The average gas and electricity bills of a two-bedroom flat depends on variety of factors including the number of people living in the property, how many people work from home and use of energy on peak hours. But usage is not all that contributes towards your energy bill. There is a lot more.
According to Ofgem, the energy regulator, every dual fuel energy is made up by the following costs:
- Wholesale costs (37.59%) – This is to cover the price your energy provider pays for the gas and electricity it sends to your home.
- Network costs (23.77%) – This is charged to pay for the cost of creating, maintaining, and operating the gas pipes and electricity wires that transport energy to your home.
- Operating costs (18.35%) – To cover the cost of running an energy company and pay for things like billing, customer service and IT systems.
- Environmental/social obligation costs (11.34%) – This is to cover initiatives like the Warm Home Discount, as well as government programmes to save energy, reduce emissions and encourage take up of renewable green energy.
- Supplier pre-tax margin (2.82%) – This is your supplier’s overall earnings before interest, tax and other costs are deducted, like funding debt payments and government social scheme obligations.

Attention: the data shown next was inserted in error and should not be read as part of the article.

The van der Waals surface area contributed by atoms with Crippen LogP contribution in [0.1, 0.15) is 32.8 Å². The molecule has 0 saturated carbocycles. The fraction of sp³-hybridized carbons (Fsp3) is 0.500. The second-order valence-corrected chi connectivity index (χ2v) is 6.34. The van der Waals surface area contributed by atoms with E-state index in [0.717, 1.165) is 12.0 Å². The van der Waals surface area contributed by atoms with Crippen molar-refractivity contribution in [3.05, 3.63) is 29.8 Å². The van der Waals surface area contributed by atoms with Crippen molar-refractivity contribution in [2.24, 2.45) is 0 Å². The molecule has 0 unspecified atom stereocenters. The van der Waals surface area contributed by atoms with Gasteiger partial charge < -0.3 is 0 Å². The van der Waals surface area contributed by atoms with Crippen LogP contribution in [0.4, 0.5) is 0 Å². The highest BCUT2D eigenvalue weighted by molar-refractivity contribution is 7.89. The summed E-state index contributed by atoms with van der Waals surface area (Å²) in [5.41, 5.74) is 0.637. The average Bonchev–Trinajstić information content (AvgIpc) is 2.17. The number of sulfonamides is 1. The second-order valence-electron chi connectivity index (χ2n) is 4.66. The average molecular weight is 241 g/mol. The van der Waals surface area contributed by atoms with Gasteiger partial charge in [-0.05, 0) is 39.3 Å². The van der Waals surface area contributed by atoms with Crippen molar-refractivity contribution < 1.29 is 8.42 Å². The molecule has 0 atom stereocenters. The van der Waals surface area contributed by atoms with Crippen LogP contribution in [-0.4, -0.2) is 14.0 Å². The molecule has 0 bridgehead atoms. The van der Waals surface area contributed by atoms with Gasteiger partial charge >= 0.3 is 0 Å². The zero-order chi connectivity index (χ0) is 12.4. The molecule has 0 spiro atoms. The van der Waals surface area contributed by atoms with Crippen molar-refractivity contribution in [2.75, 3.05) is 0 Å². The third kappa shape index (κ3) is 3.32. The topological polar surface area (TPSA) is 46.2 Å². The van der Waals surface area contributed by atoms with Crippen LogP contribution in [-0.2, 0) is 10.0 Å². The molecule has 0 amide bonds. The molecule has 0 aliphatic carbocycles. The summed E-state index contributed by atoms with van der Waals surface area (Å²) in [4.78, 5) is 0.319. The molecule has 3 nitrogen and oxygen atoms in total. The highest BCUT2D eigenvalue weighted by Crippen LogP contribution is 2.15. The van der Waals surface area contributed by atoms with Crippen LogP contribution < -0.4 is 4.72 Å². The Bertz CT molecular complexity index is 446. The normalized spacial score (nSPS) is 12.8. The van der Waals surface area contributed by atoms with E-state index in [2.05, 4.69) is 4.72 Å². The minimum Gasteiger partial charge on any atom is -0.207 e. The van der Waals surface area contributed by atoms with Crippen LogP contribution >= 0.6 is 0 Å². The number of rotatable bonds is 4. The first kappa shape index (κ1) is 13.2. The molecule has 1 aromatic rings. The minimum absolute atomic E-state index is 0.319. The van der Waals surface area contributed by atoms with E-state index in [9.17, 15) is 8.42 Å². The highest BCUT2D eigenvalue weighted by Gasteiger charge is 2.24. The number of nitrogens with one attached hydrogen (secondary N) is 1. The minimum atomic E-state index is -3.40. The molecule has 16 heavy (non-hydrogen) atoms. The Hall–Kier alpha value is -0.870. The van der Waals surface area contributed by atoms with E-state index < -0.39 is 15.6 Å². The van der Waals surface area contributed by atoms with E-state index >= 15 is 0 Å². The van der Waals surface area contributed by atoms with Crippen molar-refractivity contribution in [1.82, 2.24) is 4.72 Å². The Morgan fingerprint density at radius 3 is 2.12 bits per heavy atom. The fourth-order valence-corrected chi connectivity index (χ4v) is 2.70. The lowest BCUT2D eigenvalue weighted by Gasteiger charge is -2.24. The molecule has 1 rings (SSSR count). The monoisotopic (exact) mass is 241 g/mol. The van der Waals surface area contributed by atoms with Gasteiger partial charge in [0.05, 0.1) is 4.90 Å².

- Other direct costs (1.37%) – This covers administration costs, brokers’ costs, intermediaries’ sales commissions, and any wider smart metering programme costs.
Ofgem stats revealed that the average British Household has 2.4 people living in it and uses 2.900 kWh of electricity and 12,000 kWh of gas.
This works out 2424 kWh of electricity and 1,000 kWh of gas per month. This only reflects the average consumption for a household with 2-3 persons living in it.
The average per kWh energy is bound to increase in case of the increase in number of persons living in it.
Average gas and electricity usage for a two-bedroom flat
The average usage of gas and electricity of a two-bedroom flat largely depends on number of persons and the kind of appliances they have in their flat.
It also depends on the hours in which residents tend to use their electricity more. For example, the electricity used in peak hours will cost way more than the electricity used in off-peak hours.
Average electricity usage
The average use of electricity in a two-bedroom flat ranges between 2,500 kWh to 3,000 kWh depending on the size of property, usage and schedules of people living in this property.
Your average usage of electricity tends to increase remarkably if the size of property you live in is bigger. i.e., 3 to 4 bedrooms. Those who work from home on regular basis will also notice an increase in their electricity consumption.
A good use of day light and turning off the appliances when not required can make a huge difference in your average electricity usage.
Average gas usage
Again, it depends on the number of persons living in the property but an average usage of gas in a two bed-room flat is round 9,000 to 10,000 kWh where majority of this usage comes from heating.
Heating a two-bedroom flat is not a big deal and required a way less than energy than a bigger house would do.